Attaining Yoga or Union:

Attaining Yoga or Union:
Yoga or "Union" is attained by first training, balancing, and purifying each of the aspects of our being individually, and then systematically receding attention inward through those levels, expanding so as to experience the state of Union, Yoga, Samadhi, or Turiya.

Tuesday, May 29, 2007

Kundalini Awakening in Yoga Meditation (46 second video)

(46 second video)
Swami Jnaneshvara

This 46 second video is simple animation of the process: "Prana flows
in Ida and Pingala, the left and right energies. Prana is trained to
flow in Sushumna, the central channel of subtle energy. Kundalini
awakens at the first chakra, and rises to Sahasrara, the crown. The
Self, the Atman or Brahman is realized; the union of Shiva and
Shakti, the Absolute, one without a second."

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Tuesday, May 15, 2007

Shakti, Kundalini, and the River of Tantra Yoga Meditation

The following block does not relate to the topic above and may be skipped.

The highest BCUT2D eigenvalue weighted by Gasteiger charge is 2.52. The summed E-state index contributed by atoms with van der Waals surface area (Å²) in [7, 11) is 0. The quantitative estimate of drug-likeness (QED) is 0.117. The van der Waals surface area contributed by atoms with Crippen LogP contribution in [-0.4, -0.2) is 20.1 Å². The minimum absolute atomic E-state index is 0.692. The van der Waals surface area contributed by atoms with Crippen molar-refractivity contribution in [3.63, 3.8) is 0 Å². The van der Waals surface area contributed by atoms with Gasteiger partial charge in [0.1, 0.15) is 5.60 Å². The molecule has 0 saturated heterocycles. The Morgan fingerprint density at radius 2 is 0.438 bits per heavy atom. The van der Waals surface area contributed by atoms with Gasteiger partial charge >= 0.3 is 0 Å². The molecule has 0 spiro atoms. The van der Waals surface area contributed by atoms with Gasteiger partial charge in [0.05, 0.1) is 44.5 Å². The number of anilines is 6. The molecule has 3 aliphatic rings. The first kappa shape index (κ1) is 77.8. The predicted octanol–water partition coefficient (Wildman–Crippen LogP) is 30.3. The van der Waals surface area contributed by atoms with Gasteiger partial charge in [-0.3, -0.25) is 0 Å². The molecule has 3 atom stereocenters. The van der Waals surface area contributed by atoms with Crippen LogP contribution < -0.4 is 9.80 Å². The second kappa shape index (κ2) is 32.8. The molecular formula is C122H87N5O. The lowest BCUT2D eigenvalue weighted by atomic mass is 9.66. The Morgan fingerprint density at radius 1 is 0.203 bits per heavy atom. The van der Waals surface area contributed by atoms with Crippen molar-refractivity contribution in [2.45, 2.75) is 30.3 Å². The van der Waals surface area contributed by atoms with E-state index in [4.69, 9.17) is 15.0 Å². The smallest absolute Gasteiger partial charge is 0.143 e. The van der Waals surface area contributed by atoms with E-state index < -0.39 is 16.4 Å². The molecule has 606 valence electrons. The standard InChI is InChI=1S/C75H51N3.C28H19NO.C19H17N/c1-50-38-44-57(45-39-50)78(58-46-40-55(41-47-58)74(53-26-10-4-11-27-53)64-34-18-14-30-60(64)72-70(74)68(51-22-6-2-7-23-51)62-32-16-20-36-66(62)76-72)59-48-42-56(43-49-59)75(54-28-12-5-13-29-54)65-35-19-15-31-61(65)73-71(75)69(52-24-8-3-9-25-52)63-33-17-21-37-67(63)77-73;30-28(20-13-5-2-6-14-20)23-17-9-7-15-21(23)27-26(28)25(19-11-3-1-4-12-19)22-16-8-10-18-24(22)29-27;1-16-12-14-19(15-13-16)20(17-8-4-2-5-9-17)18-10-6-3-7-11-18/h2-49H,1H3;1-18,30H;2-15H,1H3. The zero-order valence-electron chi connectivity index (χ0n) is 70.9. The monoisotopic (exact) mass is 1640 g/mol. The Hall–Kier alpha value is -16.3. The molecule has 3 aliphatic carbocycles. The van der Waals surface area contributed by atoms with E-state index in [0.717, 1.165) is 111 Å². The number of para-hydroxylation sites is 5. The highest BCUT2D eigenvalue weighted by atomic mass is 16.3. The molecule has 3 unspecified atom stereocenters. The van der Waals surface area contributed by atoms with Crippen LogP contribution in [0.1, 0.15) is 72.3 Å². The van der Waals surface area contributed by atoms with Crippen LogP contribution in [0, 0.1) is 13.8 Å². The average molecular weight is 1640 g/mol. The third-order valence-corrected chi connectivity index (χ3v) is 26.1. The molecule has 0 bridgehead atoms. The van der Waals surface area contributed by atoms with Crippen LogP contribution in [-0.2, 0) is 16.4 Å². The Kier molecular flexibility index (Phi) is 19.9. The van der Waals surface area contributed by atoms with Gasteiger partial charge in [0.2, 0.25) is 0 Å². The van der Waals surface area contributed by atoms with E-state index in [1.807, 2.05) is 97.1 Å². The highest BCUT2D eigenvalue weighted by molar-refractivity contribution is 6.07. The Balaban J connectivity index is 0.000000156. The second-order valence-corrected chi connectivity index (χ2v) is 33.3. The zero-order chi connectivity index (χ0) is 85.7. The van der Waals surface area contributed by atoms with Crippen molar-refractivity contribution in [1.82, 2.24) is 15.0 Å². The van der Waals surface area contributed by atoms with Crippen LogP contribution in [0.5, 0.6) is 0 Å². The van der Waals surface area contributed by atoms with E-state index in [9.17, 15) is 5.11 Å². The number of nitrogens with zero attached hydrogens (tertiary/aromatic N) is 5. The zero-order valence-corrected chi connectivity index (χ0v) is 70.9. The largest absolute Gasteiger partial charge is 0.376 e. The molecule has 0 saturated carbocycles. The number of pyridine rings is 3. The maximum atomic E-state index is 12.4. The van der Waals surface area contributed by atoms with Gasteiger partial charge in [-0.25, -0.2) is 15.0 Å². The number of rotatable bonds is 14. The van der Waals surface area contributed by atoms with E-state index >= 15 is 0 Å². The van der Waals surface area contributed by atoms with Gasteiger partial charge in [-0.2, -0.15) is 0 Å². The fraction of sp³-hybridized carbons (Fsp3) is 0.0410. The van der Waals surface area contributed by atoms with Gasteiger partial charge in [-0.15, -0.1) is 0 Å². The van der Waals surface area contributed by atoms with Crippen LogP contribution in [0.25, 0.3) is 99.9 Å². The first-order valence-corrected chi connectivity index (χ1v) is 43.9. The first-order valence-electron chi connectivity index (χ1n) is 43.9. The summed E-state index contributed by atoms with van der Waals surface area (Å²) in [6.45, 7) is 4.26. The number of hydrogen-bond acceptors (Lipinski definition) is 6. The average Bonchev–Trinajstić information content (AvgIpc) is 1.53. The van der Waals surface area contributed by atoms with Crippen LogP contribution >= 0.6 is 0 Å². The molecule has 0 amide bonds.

Shakti, Kundalini, and the River of Tantra Yoga Meditation
Swami Jnaneshvara
Recorded May 15, 2007
6 Minutes, 45 Seconds

Click here to listen to the audio Podcast:

Brief description (this is NOT a transcript of the recording):

There is one energy flowing in a river, a hydroelectric power plant, electricity, and the many forms of energy such as recorded music, television, and microwaves. Similarly, there is one energy in the universe, Shakti, that manifests as many forms, which have many names, such as kundalini, prana, chakras, and the physical body.

See also this article:

Sunday, May 13, 2007

What God Is - (Yoga Meditation teachings of Swami Rama)

Swami Rama

All the religions of the world have been promising the vision of God, mental peace, salvation, and many kinds of temptations to their followers, but so far nothing has come true. The more that people are involved in sectarian religious activities, the more likely they are to become disappointed because of frustrated expectations of God and religion. Many preachers claim that if their teachings are followed without question, believers will find salvation. But after they return from their church or temple, they are frequently more stressed, frustrated, and worried about their problems than are “non-believers.”